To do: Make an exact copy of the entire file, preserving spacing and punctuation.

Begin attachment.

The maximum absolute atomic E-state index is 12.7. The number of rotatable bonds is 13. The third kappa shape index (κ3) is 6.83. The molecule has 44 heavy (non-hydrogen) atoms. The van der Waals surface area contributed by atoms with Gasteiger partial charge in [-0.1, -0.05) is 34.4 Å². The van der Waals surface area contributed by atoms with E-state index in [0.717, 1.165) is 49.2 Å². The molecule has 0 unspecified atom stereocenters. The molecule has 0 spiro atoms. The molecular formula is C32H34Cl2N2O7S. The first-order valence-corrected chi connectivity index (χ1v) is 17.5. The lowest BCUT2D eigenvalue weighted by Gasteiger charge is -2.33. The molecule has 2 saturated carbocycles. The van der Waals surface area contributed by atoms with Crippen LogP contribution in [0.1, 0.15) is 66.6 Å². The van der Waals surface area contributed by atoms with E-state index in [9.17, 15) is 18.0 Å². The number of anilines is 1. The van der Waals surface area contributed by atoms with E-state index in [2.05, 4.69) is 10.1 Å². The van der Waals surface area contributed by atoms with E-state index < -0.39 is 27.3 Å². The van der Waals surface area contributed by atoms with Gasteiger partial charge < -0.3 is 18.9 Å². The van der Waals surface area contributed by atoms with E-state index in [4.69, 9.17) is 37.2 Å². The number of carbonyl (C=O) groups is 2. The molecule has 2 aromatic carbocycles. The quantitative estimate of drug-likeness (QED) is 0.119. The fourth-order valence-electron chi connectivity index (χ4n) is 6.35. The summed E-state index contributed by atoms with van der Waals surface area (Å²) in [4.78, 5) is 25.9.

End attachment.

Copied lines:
The maximum absolute atomic E-state index is 12.7. The number of rotatable bonds is 13. The third kappa shape index (κ3) is 6.83. The molecule has 44 heavy (non-hydrogen) atoms. The van der Waals surface area contributed by atoms with Gasteiger partial charge in [-0.1, -0.05) is 34.4 Å². The van der Waals surface area contributed by atoms with E-state index in [0.717, 1.165) is 49.2 Å². The molecule has 0 unspecified atom stereocenters. The molecule has 0 spiro atoms. The molecular formula is C32H34Cl2N2O7S. The first-order valence-corrected chi connectivity index (χ1v) is 17.5. The lowest BCUT2D eigenvalue weighted by Gasteiger charge is -2.33. The molecule has 2 saturated carbocycles. The van der Waals surface area contributed by atoms with Crippen LogP contribution in [0.1, 0.15) is 66.6 Å². The van der Waals surface area contributed by atoms with E-state index in [9.17, 15) is 18.0 Å². The number of anilines is 1. The van der Waals surface area contributed by atoms with E-state index in [2.05, 4.69) is 10.1 Å². The van der Waals surface area contributed by atoms with E-state index < -0.39 is 27.3 Å². The van der Waals surface area contributed by atoms with Gasteiger partial charge < -0.3 is 18.9 Å². The van der Waals surface area contributed by atoms with E-state index in [4.69, 9.17) is 37.2 Å². The number of carbonyl (C=O) groups is 2. The molecule has 2 aromatic carbocycles. The quantitative estimate of drug-likeness (QED) is 0.119. The fourth-order valence-electron chi connectivity index (χ4n) is 6.35. The summed E-state index contributed by atoms with van der Waals surface area (Å²) in [4.78, 5) is 25.9.